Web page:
seen @ Herbert von King Park, Brooklyn NY
20 Feet From Stardom was one of those movies that got away from me at first. I remember when it came out; I told myself I would see it for sure, but I never did. Either I was short of cash or it came and went in a hurry; I don't recall. I was pleased to get a second chance at it last weekend as a free outdoor movie.
Stardom is the Oscar-winning documentary about backup singers throughout rock history. They sing the parts of songs that are always fun and easy to sing along with: the shoo-bee-doo-bee-doos, the ram-a-lam-a-ding-dongs. We may not be able to sing like Aretha Franklin, for example, but we can always do the "re-re-re-re-re-re-re-re-spect JUST A LITTLE BIT!" part, whether we're in the shower or the car or in Aisle 6 reaching for the can of corn.
Among the many singers interviewed, including superstars like Jagger and Springsteen and Stevie Wonder, the best-known of the backup singers is probably Darlene Love, who sang with many of the big names of the 50s and 60s. The songs on which she sang lead were not credited as such for a long time. She talks about her struggles with uber-producer Phil Spector, as well as the events that led to her solo career and greater recognition, in and out of music (she was Danny Glover's wife in the Lethal Weapon movies).
We get to meet other singers, mostly black, mostly female. Things changed for them when they were encouraged, and more to the point, allowed to sing the way they knew how, the way they were used to singing all their lives as opposed to simply filling in the spaces between the lyrics. Rock stars like the Stones, Bowie, Lynyrd Skynyrd, put them on their records, brought them on tour, made them more in-demand. Why didn't these singers become stars in their own right? The movie suggests there's no one answer - but they have no regrets. (Seeing this made me wish, not for the first time, that more black people made rock music today - and that radio would play them - but that's another post.)
Naturally, I thought of my sister Lynne as I watched this, though in her case, it's different. She's the lead singer of a band, one that has been her support structure for years as they play around New York. Her husband is part of that band. As far as I know, she hasn't tried being a backup singer for anybody. Still, the theme of pursuing a career in the field, gaining recognition, resonates.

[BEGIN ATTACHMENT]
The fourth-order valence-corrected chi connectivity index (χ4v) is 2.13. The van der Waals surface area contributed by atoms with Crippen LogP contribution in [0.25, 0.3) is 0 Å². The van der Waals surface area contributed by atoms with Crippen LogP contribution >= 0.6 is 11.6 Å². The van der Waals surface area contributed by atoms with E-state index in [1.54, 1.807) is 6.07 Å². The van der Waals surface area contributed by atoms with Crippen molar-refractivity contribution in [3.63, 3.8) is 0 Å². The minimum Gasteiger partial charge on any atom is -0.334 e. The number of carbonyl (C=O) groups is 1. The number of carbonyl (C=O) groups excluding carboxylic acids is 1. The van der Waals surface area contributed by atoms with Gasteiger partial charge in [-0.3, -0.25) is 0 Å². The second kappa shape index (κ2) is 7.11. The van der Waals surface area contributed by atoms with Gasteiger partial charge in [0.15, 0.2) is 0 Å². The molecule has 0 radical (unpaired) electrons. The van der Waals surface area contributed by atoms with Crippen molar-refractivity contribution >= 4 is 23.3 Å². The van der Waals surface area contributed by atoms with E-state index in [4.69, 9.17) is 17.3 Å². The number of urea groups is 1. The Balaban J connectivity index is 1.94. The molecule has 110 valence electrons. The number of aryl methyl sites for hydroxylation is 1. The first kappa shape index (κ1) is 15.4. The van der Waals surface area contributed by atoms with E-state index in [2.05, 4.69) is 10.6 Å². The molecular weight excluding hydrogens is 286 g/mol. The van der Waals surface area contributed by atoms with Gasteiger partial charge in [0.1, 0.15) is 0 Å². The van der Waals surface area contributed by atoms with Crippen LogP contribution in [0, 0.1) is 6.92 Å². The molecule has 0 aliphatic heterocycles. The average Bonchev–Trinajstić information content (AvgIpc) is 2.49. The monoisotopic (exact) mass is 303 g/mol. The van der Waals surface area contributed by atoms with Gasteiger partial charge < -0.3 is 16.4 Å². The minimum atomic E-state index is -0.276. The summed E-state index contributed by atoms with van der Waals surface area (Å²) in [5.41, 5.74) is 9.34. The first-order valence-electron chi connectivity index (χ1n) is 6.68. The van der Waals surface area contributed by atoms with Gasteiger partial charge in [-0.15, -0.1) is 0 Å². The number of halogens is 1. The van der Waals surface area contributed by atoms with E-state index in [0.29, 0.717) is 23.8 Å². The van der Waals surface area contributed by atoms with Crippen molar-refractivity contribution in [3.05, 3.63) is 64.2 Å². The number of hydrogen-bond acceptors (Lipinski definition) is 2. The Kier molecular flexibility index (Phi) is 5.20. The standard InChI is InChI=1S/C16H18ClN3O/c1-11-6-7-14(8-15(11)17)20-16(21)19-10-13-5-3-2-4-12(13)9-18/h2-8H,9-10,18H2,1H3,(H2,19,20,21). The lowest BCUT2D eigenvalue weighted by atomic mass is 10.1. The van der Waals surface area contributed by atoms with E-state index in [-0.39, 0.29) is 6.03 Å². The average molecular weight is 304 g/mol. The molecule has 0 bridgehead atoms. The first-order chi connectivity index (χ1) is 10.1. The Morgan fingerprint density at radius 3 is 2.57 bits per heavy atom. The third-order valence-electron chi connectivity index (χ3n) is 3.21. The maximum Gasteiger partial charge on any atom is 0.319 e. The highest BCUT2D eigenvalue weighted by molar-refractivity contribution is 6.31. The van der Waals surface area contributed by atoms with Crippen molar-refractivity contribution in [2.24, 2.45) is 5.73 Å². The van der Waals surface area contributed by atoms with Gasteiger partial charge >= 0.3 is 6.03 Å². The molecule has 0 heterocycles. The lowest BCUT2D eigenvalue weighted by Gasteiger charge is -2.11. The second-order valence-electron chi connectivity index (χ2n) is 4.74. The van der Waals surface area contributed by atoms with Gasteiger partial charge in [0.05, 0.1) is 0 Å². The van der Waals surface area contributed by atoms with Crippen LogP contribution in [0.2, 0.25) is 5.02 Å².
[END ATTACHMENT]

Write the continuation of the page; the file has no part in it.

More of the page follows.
I think Lynne is a great singer, but she kinda got a late start in going for a career, and in a field that values youth so highly, I think it's fair to say the odds of ever hearing her on the radio one day are long. I think if she did nothing but play bars and clubs with her band for the rest of her life, though, she'd be okay with that. She enjoys the music so much; always has. I think that's what matters most - and Stardom suggests that's the best way to be.
This was the first outdoor movie of the season for me. Von King Park is deep within a part of Brooklyn with which I was unfamiliar. It was a warm summer night, with lots of people having cookouts and playing music and kids roaming freely - but with few people actually watching the movie.
The inflatable screen was set up on a largish lawn area. I came without a blanket to lie on (I forgot) and I was concerned my spot would get eaten up by the encroaching audience, like it would if I were at, say, Brooklyn Bridge Park. In fact, the crowd was so sparse, there was room for kids to play catch with a small dog and to kick a soccer ball around. This went on behind me for the most part, though the dog trampled my leg once while running.
If the surrounding park-goers had any interest in the movie, they didn't show it. Far behind me, music (modern hip-hop, of course) continued to play, though the movie was loud and clear enough that it wasn't a problem. With the Fourth of July just around the corner, at one point fireworks went off behind the screen. You'd think a free movie prominently featuring black people would attract more interest in what looked like a mostly-black neighborhood. I dunno. I'm just glad it didn't rain.